Disorders and Treatment
- Mental Illness
- Bipolar Disorder
- Mood Disorders
- Borderline Personality
- Mental Health Diagnosis
- Mental Health Treatments
- Alternative Meds
- Case Studies
Depression results from chemical changes that alter the way you think, feel and react to situations. Such changes can also extend to the rest of your body. If left unchecked, depression can be damaging to your physical well-being as it affects the heart and the immune system and can also lead to suicide and despair.
Other physical conditions associated with this mental disorder include chronic fatigue, decreased appetite, low sex drive, insomnia and increased body aches.
Depression causes neurophysiologic changes in the body by triggering a decline in the levels of neurotransmitters, especially the limbic region of the brain, which controls emotions. The affected neurotransmitters include serotonin and norepinephrine. Neurovegetative changes are changes that cause a person to isolate himself or herself from the society and are physical, cognitive and emotional in nature. Neurovegetative symptoms include lack of appetite, constant fatigue, changes in sleep patterns, suicidal tendencies, poor concentration and loss of interest in activities the afflicted person once enjoyed, according to the American Academy of Family Physicians.
Stress and depression are always intertwined. When you are stressed, your body’s adrenal glands secrete three important hormones which are norepinephrine, cortisol (a corticosteroid) and epinephrine. These stress hormones trigger the symptoms experienced by the body when it is in a “flight or fight mode" such as high blood pressure and quicker heart rate, high levels of glucose in the blood and shunting blood off from the digestive organs to the brain.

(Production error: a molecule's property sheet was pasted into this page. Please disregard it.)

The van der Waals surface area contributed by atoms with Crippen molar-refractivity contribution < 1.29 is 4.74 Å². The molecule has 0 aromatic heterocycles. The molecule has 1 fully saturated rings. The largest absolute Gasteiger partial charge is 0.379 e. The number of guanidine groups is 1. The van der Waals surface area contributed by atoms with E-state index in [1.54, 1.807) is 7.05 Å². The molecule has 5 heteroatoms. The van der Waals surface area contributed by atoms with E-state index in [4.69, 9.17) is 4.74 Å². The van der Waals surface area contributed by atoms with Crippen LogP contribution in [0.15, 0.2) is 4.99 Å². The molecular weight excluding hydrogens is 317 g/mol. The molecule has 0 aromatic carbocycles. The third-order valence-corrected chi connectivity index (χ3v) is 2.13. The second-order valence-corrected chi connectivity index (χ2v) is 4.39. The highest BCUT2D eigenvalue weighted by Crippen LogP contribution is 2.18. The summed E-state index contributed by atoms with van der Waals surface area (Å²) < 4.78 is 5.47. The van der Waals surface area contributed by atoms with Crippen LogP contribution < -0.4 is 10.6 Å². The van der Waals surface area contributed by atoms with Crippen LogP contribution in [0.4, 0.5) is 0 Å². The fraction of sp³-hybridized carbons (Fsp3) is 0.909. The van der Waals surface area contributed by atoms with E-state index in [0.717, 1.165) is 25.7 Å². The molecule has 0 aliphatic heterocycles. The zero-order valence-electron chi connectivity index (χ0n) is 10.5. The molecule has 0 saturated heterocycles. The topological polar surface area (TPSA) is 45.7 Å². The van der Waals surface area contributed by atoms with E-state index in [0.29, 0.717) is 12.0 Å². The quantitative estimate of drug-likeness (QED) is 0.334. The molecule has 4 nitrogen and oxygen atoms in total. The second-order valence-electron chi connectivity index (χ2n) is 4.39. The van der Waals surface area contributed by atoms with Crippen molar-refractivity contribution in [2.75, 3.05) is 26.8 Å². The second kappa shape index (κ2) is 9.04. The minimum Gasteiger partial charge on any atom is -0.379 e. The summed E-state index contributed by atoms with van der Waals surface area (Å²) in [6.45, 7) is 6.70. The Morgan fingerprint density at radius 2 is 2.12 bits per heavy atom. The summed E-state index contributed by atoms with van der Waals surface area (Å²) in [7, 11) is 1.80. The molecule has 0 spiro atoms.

These responses manifest themselves in form of dry mouth, anxiety, loss of appetite and fast and irregular heartbeat. Normally, in the face of a threat, this mechanism gives you the energy boost needed to flee away from the immediate danger or fight in self-defense. Constant exposure to a stressful situation results in excess production of the flight or fight hormones that can wear out your body in the long run and trigger depression.
Various studies have found a direct link between depression and hyperglycemia, a condition where the body is unable to tolerate glucose. Hyperglycemia increases the risk of kidney disease and type 2 diabetes. It also leads to slow healing of wounds, hypertension and neuropathy.
It is very important to go for treatment during the early stages of depression since it gradually weakens the immune system. It does so by impairing T-cells which are responsible for protecting the body from carcinogens (cancer-causing agents), pathogens and other harmful foreign organisms. The T-cells also control chronic inflammation, which is associated with conditions such as asthma, heart conditions, osteoarthritis and autoimmune disorders. Vaccination is also less effective in patients with depressive disorder.
Depression and cardiovascular disease are interlinked, with research showing that 15 percent of patients who suffer from a cardiovascular disease and 20 percent of patients who have undergone heart bypass surgery likely to have a major depression. Depression also predisposes a person to engage in risky habits such as smoking and excessive alcohol consumption, all of which are risk factors for heart disease. Individuals suffering from depression also suffer from irregular sleep patterns, which worsen the risk of contracting cardiovascular complications and heart attack.
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